COLUMBIA, S.C. (AP) — From her public statements of grief to removing the Confederate battle flag from outside her Statehouse office, South Carolina Gov. Nikki Haley has drawn wide praise since the massacre of nine black churchgoers from a historic Charleston congregation.
Now the 43-year-old looks to her next role as the self-described host of a key early presidential primary, with the national attention feeding chatter about her potential as a running mate and as a voice for a Republican Party that needs more votes from women and minorities.
Just how prominent she remains in 2016, though, depends on factors well beyond this latest chapter in Haley's intense, complicated rise from state representative to her tenure as South Carolina's first female and minority governor, a five-year stretch that has rankled many of her fellow Republicans.
"There are sometimes events in an elected official's life that transcend politics, and this certainly was one for Gov. Haley," said Ted Newton, who helped lead the research team that vetted vice presidential prospects for Mitt Romney in 2012.
Newton praised Haley's "skill and grace" in recent weeks. Yet, he said, "The fact that she's in the headlines briefly doesn't guarantee anything. If she stays on a short-list (for vice president), it will be because she survives more intense scrutiny."
Besides, he said, more often than not, the deciding factor for a nominee picking a running mate is quite simple: personal and political compatibility.
Wisconsin Gov. Scott Walker was campaigning Wednesday in South Carolina for the first time since formally launching his bid, the first out-of-state Republican candidate to visit since the Confederate flag came down Friday.
According to her aides, Haley has met in recent months with Walker, Rick Perry, Jeb Bush, Chris Christie, Ted Cruz, Carly Fiorina, Bobby Jindal, Marco Rubio, Rick Santorum, and her hometown senior Sen. Lindsey Graham, fully 10 of the GOP's 15 prominent declared candidates.
Haley refuses to discuss the massacre at Emanuel African Methodist Episcopal Church in the context of her future, and she maintains that her change of heart on the battle flag — she had steadfastly sidestepped questions about the banner despite longstanding calls for its removal — was not a political calculation.
"If people are talking about that, then I'm not working hard enough to talk about the (Emanuel) families," Haley said in a recent interview with The Associated Press. "I don't want to think about it or talk about it or even acknowledge it at this point."
South Carolina's place as the first Southern presidential primary next February, weeks after Iowa and New Hampshire open the nominating process, offers a different reality.
"Everybody was going to covet Nikki's endorsement already," said Katon Dawson, a former state Republican Party chairman who backs the White House candidacy of Perry, the former Texas governor. "Now business is really going to pick up for her."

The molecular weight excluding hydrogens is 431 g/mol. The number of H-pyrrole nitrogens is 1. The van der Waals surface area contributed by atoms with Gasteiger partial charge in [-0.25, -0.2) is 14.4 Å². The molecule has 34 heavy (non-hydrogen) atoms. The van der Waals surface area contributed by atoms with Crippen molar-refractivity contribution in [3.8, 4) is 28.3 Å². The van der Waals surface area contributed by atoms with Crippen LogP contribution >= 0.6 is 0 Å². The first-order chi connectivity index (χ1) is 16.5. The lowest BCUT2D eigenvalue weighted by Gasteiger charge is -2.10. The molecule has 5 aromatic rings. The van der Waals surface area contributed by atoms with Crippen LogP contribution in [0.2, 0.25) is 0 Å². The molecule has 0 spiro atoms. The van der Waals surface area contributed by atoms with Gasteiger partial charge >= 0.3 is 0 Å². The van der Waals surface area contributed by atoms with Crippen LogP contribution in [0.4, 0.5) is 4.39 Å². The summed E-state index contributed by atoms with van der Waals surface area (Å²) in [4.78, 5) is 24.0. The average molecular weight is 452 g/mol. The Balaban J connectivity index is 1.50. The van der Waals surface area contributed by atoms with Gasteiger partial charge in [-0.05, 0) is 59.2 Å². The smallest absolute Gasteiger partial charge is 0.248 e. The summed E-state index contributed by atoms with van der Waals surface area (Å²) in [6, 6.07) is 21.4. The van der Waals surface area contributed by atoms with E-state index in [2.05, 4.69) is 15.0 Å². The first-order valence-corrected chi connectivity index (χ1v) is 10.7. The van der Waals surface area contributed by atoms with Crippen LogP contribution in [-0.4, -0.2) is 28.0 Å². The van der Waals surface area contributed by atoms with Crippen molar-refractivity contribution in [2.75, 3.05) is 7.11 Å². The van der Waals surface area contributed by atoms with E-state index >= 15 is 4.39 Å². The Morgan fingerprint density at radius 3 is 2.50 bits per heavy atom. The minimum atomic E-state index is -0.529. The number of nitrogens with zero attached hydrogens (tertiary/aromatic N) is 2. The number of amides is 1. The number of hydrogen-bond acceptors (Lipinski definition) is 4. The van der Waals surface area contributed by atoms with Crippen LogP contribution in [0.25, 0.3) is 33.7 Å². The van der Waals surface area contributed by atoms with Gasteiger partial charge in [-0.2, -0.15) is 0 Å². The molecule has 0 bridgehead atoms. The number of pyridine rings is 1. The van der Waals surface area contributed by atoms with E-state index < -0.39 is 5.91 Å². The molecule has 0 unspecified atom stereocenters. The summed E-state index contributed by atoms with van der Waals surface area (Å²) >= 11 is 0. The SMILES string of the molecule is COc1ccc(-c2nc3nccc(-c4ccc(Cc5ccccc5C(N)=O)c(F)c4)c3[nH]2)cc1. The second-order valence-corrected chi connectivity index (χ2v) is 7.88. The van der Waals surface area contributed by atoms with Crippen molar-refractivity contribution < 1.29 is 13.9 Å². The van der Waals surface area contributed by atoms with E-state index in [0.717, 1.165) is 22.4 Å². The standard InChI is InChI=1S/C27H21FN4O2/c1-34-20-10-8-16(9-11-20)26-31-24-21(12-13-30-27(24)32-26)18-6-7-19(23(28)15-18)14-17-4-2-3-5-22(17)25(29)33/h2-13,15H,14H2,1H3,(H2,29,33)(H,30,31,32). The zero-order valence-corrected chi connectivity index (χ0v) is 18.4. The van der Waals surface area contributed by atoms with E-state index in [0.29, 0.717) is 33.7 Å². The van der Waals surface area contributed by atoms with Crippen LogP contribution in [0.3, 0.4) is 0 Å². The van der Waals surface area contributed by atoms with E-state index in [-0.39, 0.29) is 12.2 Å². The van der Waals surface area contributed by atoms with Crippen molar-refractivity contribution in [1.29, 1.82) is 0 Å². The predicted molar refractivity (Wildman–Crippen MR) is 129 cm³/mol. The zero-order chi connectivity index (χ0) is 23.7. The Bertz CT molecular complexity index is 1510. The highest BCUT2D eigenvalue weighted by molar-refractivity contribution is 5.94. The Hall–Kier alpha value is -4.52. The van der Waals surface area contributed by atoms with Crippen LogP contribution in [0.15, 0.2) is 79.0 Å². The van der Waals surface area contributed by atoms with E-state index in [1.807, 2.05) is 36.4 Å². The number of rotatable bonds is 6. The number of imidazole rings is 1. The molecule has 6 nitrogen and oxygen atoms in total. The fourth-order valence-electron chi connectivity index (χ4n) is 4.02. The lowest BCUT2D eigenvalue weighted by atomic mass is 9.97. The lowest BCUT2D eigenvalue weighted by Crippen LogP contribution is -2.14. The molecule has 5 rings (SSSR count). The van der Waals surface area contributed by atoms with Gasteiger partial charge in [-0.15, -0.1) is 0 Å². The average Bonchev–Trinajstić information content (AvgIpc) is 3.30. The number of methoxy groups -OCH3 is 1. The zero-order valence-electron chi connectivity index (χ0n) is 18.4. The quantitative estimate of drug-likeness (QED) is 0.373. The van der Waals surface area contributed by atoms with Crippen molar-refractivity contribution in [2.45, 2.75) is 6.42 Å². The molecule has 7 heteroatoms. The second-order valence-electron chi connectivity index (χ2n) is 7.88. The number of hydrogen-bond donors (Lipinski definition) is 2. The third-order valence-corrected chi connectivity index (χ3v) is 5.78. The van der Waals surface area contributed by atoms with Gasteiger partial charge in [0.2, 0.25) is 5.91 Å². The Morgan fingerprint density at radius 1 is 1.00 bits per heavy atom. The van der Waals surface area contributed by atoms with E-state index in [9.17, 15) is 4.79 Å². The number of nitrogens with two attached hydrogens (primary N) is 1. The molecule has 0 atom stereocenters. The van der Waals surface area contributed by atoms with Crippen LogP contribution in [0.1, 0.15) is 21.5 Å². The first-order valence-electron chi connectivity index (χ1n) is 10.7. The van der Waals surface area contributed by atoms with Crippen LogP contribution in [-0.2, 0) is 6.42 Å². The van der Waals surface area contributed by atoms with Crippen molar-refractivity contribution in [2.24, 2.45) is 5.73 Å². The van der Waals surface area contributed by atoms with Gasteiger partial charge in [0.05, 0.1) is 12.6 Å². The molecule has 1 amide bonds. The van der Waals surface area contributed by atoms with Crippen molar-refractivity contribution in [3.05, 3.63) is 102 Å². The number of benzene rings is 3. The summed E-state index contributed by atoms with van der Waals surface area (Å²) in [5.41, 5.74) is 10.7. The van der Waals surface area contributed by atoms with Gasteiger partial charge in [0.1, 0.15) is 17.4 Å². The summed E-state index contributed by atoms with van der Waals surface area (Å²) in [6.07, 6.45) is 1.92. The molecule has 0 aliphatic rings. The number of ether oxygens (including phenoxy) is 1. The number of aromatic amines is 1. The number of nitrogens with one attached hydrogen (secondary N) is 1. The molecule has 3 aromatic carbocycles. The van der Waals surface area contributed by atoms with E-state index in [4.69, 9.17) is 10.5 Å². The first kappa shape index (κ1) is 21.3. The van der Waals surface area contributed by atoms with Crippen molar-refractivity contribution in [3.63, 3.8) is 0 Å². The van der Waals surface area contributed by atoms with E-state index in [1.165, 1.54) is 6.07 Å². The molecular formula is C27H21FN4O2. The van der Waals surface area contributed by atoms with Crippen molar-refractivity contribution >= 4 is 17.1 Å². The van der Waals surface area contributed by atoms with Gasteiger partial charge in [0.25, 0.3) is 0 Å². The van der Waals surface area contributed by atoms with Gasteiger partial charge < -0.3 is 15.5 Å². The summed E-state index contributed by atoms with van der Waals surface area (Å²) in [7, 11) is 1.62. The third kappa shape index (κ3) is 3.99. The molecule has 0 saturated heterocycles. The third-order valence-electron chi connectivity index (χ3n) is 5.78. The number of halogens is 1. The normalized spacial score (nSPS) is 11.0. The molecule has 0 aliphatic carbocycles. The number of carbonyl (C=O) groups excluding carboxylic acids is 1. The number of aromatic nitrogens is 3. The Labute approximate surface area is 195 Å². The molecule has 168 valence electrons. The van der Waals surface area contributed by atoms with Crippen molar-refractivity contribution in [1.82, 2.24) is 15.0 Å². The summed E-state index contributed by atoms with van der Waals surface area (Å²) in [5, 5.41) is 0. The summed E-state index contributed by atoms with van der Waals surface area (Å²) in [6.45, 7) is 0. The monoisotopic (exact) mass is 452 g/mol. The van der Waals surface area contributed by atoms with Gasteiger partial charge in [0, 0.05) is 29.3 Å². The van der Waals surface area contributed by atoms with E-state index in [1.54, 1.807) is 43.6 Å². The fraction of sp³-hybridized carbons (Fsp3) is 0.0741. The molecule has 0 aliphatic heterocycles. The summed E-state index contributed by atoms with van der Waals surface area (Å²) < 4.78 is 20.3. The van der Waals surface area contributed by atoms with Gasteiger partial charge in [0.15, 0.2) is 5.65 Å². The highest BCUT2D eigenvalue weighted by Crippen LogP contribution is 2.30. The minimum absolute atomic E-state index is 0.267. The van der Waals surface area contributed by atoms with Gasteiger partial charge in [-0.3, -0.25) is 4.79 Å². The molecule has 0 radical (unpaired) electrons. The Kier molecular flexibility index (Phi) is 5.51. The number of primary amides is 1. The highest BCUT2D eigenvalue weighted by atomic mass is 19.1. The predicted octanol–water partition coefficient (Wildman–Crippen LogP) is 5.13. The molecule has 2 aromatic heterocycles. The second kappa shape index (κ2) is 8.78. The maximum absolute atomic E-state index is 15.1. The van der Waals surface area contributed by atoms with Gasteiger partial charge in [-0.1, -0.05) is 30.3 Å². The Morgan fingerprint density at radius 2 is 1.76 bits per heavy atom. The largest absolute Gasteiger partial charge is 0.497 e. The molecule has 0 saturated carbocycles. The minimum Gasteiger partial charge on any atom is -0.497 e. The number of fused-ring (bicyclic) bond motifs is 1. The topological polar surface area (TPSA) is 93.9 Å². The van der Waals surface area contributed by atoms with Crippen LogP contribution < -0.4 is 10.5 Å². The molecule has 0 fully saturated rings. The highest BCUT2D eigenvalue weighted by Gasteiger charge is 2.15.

Haley, the daughter of Indian immigrants, first garnered national attention in 2010, when she won a bruising Republican primary and a competitive general election.
She has sought to define her administration on job creation, primarily through the decisions by BMW, Mercedes-Benz, Volvo, Boeing and a host of tire makers to establish or expand plants in South Carolina. But she's also had to fend off ethics complaints and routinely battles with her fellow Republicans in the Legislature on tax and budget issues.
In the weeks leading up to 2012 presidential primary, Haley endorsed Romney, who went on to lose South Carolina. The move angered tea party conservatives critical to Haley's 2010 election, but established her as a team player for the national party.
State Rep. Rick Quinn, who has aligned with Haley in her fiscal fights, said the governor faces "jealousy" in the Republican-controlled state. But he said presidential candidates should take note of the governing skill she demonstrated in cajoling lawmakers to remove the battle flag.
"To get 170 politicians to come along with her was a tough task," Quinn said, adding, "She did a lot more than just go have press conferences. She brought us in. ... She showed that she's more than just a talking head or a mouthpiece."
The decision also helps presidential candidates who now won't have to answer uncomfortable questions about the banner, as candidates have faced in previous election years.
Recalling a conversation she had with Walker about the flag after the church attack, Haley said she told him, "If you have any uncomfortable things, we'll help you get through it, but I'm going to take care of this."
Associated Press writer Seanna Adcox contributed to this report.
Barrow reported from Atlanta. Follow him on Twitter at https://twitter.com/BillBarrowAP .